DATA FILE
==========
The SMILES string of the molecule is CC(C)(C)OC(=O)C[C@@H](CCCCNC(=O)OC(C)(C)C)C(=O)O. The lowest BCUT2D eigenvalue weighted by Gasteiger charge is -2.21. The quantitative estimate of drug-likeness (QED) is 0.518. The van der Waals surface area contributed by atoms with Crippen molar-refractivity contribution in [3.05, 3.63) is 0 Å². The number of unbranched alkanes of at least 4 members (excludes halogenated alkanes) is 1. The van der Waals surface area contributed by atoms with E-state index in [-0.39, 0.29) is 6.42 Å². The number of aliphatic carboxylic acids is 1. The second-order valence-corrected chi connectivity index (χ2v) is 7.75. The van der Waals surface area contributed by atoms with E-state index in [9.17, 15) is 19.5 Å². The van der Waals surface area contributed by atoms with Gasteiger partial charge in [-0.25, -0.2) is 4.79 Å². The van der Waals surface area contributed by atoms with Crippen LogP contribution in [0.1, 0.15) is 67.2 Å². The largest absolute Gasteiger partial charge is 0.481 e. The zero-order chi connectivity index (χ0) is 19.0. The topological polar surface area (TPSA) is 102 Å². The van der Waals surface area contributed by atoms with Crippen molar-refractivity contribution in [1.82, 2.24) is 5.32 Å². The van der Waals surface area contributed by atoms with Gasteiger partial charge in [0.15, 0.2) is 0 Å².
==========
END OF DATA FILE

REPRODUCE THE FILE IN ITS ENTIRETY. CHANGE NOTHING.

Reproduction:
The SMILES string of the molecule is CC(C)(C)OC(=O)C[C@@H](CCCCNC(=O)OC(C)(C)C)C(=O)O. The lowest BCUT2D eigenvalue weighted by Gasteiger charge is -2.21. The quantitative estimate of drug-likeness (QED) is 0.518. The van der Waals surface area contributed by atoms with Crippen molar-refractivity contribution in [3.05, 3.63) is 0 Å². The number of unbranched alkanes of at least 4 members (excludes halogenated alkanes) is 1. The van der Waals surface area contributed by atoms with E-state index in [-0.39, 0.29) is 6.42 Å². The number of aliphatic carboxylic acids is 1. The second-order valence-corrected chi connectivity index (χ2v) is 7.75. The van der Waals surface area contributed by atoms with E-state index in [9.17, 15) is 19.5 Å². The van der Waals surface area contributed by atoms with Gasteiger partial charge in [-0.25, -0.2) is 4.79 Å². The van der Waals surface area contributed by atoms with Crippen LogP contribution in [0.1, 0.15) is 67.2 Å². The largest absolute Gasteiger partial charge is 0.481 e. The zero-order chi connectivity index (χ0) is 19.0. The topological polar surface area (TPSA) is 102 Å². The van der Waals surface area contributed by atoms with Crippen molar-refractivity contribution in [1.82, 2.24) is 5.32 Å². The van der Waals surface area contributed by atoms with Gasteiger partial charge in [0.15, 0.2) is 0 Å².